In the aftermath of widespread protests in more than 100 cities in Iran, a new public opinion poll conducted by the Center for International Security Studies at Maryland, in conjunction with IranPoll.com, suggests that the overwhelming majorities of Iranians agree with protestors’ critiques of government economic performance.
On Friday, February 2, the Atlantic Council’s Future of Iran Initiative hosted a panel discussion on the results of the new survey to examine key issues including climate change, unemployment, economic mismanagement, the Joint Comprehensive Plan of Action (JCPOA), and the broader set of regional and international issues faced by the nation.
Dr. Ebrahim Mohseni, research scholar at the Center for International and Security Studies at Maryland, spoke at length about the survey conducted by phone, from January 16-24, 2018. Dr. Mohseni pointed out that Iranians have increasingly become more aware of the adverse effects of climate change, stating, “When we asked people about (the seriousness of) climate change, we get 94 percent, 73 as very serious and 21 as somewhat serious.” Dr. Mohseni noted that Iran has been experiencing severe drought throughout the country and has had the lowest amount of rainfall in over 65 years.
Another key takeaway is that the recent protests occurred when a growing number of Iranians say the economy is getting worse (58 percent, up from 50 percent in June 2017). Only 17 percent of Iranians said that the economic conditions of their family have improved over the past four years, and 75 percent said the nuclear deal has not improved living conditions in Iran.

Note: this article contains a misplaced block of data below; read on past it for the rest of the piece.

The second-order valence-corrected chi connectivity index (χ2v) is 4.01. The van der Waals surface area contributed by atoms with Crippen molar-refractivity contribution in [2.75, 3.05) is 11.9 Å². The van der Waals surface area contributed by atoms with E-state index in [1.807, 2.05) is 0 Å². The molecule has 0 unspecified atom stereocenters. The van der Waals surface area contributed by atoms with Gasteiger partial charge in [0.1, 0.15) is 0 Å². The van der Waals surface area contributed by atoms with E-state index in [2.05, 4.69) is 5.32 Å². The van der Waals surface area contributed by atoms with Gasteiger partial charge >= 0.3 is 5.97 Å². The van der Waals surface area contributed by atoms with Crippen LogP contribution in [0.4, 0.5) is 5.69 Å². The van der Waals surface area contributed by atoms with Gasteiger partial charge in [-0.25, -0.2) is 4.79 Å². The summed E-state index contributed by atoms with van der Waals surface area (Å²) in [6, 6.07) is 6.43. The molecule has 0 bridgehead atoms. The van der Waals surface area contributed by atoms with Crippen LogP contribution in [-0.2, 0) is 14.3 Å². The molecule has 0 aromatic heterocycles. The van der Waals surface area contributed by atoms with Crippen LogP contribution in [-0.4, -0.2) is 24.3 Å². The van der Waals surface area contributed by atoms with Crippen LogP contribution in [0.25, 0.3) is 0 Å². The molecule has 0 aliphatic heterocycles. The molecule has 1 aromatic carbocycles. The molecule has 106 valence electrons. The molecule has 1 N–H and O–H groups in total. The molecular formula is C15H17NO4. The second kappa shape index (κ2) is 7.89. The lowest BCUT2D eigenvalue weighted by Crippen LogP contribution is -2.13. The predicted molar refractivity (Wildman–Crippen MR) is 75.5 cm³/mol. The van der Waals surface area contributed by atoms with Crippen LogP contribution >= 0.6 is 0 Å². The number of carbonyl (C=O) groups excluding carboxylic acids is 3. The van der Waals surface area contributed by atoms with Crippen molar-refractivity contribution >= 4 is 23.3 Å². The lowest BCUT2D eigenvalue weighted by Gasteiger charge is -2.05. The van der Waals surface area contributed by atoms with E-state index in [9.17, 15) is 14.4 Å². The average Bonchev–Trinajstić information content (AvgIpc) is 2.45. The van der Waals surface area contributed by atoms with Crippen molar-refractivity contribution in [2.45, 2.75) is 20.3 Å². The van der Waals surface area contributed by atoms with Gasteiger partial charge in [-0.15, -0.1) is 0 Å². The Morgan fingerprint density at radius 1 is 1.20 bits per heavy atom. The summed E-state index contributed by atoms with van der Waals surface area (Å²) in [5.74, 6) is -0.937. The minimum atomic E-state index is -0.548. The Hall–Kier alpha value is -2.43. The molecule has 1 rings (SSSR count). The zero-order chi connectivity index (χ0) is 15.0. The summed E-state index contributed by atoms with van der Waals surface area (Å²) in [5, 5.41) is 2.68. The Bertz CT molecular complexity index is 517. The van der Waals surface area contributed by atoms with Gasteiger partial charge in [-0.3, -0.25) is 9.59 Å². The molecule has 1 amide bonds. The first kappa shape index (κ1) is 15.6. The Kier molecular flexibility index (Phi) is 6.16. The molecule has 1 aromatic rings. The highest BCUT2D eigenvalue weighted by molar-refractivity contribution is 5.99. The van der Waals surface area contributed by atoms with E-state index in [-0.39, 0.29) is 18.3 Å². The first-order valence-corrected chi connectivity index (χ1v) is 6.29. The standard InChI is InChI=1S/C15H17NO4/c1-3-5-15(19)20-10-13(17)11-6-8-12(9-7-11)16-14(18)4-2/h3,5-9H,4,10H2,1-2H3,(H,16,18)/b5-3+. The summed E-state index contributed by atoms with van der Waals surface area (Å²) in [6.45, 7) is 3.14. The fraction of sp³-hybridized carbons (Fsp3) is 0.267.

Dr. Mohseni stated, “63 percent say domestic economic mismanagement and corruption have had a negative impact on the Iranian economy, compared to 32 percent saying foreign sanctions and pressure.” Overall, he said, 96 percent believe the government must do more to fight financial and bureaucratic corruption, 73 percent said the government is not doing enough to help the poor, and 81 percent asserted that the government should compensate people who’ve lost money from collapsed financial institutions.
The poll also revealed that an overwhelming 85 percent of Iranians regard President Trump’s policies toward Iran as hostile; 64 percent were not confident that the United States would honor its JCPOA commitments and 93 percent believed the US is violating its obligations to allow other countries to normalize trade and economic relations with Iran. While opinion of the United States and Americans has dropped over the past year, the favorability ratings of the other signatories to the JCPOA – Russia, China, Germany, France and Britain – have improved. Some 60 percent of Iranians expressed confidence in these other countries’ commitments to the JCPOA.
Esfandyar Batmanghelidj, the founder and publisher of Bourse & Bazaar, stated, “We are looking at the economic roots of a new anti-Americanism in Iran.” He noted the critical need for foreign investment, a necessary incentive for liberalizing reforms and said, “the whole project of economic reform is being jeopardized by the US attitude toward the [nuclear] deal.” Batmanghelidj asserted, “There are ways to be tough on Iran without undermining the faith of Iranian parents in whether or not their children will have bright futures.”
The poll further showcased that 70 percent of Iranians believe that if the Trump administration threatens to reimpose sanctions lifted by the JCPOA unless Iran agrees to stop developing ballistic missiles, Iran should refuse. Kelsey Davenport, director for nonproliferation at the Arms Control Association, spoke extensively about Iran’s ballistic missile program, stating, “If you look at the breakdown for reasons why (Iranians support the missile program) it’s very much framed in the importance of missiles as a defense mechanism, missiles as part of Iran’s security apparatus and structure.” Davenport also noted that Iran has “not used its ballistic missiles to threaten coercive action and it’s not extending the range of its ballistic missiles.” She suggested focusing instead on “what is clearly prohibited” by UN Security Council resolution 2231, namely the transfer of Iranian missile technology to other nations.